Since we are talking about Trayvon however, I have a question for everybody to think about.

      If Trayvon Martin was white and Zimmerman was African American, while all the other circumstances of the incident remained the same, do you think the same verdict would have come out?

      Somehow I don’t think so.

      We have changed a great deal as a society in how we treat race. But the system still does not treat everyone equally.

       
      +5
  2. Dan K.

    Interesting column. My opinion on the extent that racism still exists in the U.S. was altered dramatically when I moved from the Midwest to the Deep South as a young adult. It was apparent from living there, even though at a much later era than you, that racism still exists, though it is not as institutionalized as it once was. Another good read on the topic is “Of Long Memory: Mississippi and the Murder of Medgar Evers”, by Adam Nossiter.

     
    +2
  3. john j. frost

    Lloyd, you open with the Zimmerman/Trayvon Martin story. The media never showed a clear picture of Trayvon as he really was with his morphing from that angelic little kid of 12 or 13 to what he had become with his school and police record. The media manipulated all news in favor of Trayvon so that when Zimmerman was acquitted a guilt stamp could be applied to the south as a whole. The hysteria created by the racial demagogues acting as journalists and the professional rabble rousers won again in their strategy to keep racial issues alive. Now take a look at the most recent incident. Three bored teenagers, two black and one white, in Oklahoma killed a student from Australia, “just for the fun of it.” they are to be tried as adults for 1st degree murder. Where is the outrage. What laws do you want passed which will prevent blacks from killing just for the fun of it. Well race relations have changed in Oklahoma. It is still reminded of the black massacre in Tulsa. An incident such as this present killing would have triggered revenge of great consequences in another generation. The race concerned people of Oklahoma have advanced. Their legal system will address this racial incident.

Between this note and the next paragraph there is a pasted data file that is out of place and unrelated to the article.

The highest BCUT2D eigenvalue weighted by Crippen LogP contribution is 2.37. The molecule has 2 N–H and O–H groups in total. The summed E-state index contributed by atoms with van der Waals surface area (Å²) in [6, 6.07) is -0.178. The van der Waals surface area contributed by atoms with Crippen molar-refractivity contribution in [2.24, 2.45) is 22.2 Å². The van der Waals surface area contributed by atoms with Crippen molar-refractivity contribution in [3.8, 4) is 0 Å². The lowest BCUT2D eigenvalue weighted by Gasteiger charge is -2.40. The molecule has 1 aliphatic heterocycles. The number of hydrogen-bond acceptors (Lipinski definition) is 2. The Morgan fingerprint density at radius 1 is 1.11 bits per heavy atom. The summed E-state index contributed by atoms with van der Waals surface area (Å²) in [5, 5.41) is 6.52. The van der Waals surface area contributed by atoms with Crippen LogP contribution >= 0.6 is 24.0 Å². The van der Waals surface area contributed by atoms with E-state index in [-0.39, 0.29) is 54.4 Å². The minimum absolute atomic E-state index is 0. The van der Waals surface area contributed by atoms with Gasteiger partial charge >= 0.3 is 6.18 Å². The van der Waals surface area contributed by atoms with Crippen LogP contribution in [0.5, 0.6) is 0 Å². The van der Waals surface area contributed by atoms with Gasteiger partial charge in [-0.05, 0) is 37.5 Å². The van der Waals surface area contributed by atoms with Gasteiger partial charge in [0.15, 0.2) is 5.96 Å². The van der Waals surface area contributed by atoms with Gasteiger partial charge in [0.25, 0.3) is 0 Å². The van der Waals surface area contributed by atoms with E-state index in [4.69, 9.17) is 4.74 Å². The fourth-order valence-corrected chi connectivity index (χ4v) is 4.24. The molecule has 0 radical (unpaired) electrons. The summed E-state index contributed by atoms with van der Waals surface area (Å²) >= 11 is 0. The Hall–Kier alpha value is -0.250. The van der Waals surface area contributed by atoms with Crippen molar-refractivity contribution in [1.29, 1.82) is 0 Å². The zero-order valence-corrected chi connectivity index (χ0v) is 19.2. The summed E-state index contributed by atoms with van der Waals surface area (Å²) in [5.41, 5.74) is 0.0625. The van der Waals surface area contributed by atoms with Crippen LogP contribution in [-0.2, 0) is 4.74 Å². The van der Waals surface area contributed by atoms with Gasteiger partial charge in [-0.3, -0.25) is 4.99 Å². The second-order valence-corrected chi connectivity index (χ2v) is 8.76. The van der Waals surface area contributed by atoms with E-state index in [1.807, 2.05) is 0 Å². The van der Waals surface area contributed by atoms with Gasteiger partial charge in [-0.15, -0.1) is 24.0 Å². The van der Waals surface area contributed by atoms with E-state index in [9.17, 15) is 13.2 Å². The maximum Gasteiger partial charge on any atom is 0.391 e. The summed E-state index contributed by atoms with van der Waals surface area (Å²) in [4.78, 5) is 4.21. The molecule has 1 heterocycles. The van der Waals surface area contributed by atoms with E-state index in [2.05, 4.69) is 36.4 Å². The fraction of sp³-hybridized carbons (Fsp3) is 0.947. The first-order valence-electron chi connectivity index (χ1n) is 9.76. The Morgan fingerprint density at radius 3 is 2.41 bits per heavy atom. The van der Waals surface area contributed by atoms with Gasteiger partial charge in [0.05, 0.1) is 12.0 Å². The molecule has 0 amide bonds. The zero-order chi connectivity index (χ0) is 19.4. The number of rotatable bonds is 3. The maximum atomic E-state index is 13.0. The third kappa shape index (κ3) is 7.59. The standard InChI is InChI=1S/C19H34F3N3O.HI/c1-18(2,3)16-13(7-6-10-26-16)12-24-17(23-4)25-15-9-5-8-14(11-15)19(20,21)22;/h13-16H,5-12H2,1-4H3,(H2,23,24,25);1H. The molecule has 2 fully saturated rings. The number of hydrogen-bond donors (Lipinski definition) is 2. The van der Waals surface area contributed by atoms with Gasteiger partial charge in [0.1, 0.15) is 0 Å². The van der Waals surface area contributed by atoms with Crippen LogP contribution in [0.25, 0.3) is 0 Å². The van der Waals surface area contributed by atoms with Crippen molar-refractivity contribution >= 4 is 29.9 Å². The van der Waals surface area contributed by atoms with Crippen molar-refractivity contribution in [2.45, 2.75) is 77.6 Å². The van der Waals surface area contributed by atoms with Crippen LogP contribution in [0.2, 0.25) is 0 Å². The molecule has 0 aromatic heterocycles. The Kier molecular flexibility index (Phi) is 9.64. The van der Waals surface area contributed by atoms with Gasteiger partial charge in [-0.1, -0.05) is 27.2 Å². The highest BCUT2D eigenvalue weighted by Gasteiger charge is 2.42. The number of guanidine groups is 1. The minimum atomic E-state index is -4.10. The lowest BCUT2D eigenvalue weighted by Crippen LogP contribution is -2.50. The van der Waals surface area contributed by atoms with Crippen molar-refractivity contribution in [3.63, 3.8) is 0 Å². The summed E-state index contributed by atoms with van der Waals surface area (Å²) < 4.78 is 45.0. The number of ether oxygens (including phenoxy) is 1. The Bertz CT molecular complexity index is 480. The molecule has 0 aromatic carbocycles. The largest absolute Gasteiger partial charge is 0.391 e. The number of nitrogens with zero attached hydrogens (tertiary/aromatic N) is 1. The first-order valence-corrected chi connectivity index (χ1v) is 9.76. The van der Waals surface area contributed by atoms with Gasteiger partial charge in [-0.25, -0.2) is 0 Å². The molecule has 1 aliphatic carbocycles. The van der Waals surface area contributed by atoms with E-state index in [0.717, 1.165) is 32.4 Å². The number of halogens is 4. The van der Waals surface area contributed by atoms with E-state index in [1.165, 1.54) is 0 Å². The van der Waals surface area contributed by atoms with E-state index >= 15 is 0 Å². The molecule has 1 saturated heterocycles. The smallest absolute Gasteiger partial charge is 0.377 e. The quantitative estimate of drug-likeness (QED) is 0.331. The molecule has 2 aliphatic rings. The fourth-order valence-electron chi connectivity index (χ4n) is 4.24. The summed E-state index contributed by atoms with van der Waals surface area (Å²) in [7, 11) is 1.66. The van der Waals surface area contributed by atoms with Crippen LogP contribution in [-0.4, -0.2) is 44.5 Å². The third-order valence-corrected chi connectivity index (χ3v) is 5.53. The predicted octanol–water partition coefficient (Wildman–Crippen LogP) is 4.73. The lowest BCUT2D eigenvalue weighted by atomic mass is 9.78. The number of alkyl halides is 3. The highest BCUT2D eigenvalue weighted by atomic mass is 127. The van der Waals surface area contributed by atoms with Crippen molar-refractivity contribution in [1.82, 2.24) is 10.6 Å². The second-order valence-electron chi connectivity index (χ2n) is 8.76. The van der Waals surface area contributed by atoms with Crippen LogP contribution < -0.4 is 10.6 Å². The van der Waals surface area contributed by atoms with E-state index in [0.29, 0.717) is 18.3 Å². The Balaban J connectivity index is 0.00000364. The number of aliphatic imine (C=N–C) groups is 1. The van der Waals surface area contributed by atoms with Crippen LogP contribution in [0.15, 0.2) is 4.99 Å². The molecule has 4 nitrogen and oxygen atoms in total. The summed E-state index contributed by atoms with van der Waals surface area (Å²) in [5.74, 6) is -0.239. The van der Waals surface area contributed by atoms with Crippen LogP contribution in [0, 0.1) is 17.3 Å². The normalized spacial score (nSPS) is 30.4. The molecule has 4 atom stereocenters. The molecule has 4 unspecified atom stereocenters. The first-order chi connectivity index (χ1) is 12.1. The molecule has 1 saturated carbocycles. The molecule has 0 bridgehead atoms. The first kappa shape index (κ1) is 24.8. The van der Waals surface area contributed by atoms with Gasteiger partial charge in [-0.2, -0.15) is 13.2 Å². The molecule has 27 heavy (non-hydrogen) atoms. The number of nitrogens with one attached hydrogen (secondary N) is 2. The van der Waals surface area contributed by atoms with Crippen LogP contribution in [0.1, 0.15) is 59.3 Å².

+3
  4. Donald Gwyther

    It seems so much more complex now, white privilege, sub-conscious racism, what is color blindness, etc. are things that every white male needs to examine.

     
    +1
  5. Eric

    Dr. Martin Luther King Jr. said it best and we should not forget, we should all be judged by our character and not the color of our skin. More of us need to stand up and say that to the race pimps, gang bangers, news scum, P.O.S. liberal politicians and race “victims”.
    Bill Cosby is spot on. We are individually responsible for our actions and taking care of our families and communities.
    What happened to the Democrats who applauded when JFK proclaimed, “ask not what your country can do for you, ask what you can do for your country”.
    Where are those Democrats???????????? All I see now are politicians keeping blacks in poverty and promoting a sense of entitlement.

     
    +1
  6. chuck lacasse

    If you don’t think the out come would be the same with the oppesit races google Roderick Scott,Christopher Cervini.

     
  7. Greg Knox

    Most all of the folks I know are so “over” white vs. black vs. yellow vs. green…
    I mostly know white people, but I do interface on a regular basis with numerous ethnicites…and having grown up in the South Bronx I was certainly “the minority” for most of my youth.
    I don’t care so much where we came from – as a father, as a business owner, as an American.
    I care about where we are, and much more importantly, where we are going…
    Noah – you’re a good kid – but you are wrong.
    The juxtaposition of the Martin case has happened since – so we need not speculate – black on white crime is just not deemed “newsworthy” by our media.
    I refuse to get dragged into discussions about the past – I had nothing to do with it and I certainly can’t change it.
    I can change the future and I work with schools, students, my 6 children and everyone I can within my circle of influence to promote fairness, honesty, integrity and all of the other color blind values my parents raised me and my siblings on.

     
  8. Jeremy

    I am begining to question the value of this post and the time it takes to read it.
    Why are the same mass media topics being thrown out again and again to beat that horse twice and three times to death. If I wanted to rehash Martin vs. Zimmerman I could do that on any website/blog. Why does the race flag have to be paraded around all the time? And here too? We have a black president, so what…to me it only matters for the history books. Does his policy matter? Yes absolutely ! Did my working class taxes go up because of a black president or an ineffective congress (of mixed race/greed/creed/orientation). Everyone took that one soundly on the chin, and not a word since. Why is the media not discussing how to fix that problem? Media wants to stir up prejudice and breed confusion. It makes bigger headlines. Lets stop talking race and focus everso slightly on jobs, economy, (personal, business, national, anything.) and maybe even a littl on making chips, tricks and skills that do directly relate to the business we all make our lively hood at. Stop being so small. Sheep.

     
    +3
  9. John Craychee

    Noah Graff,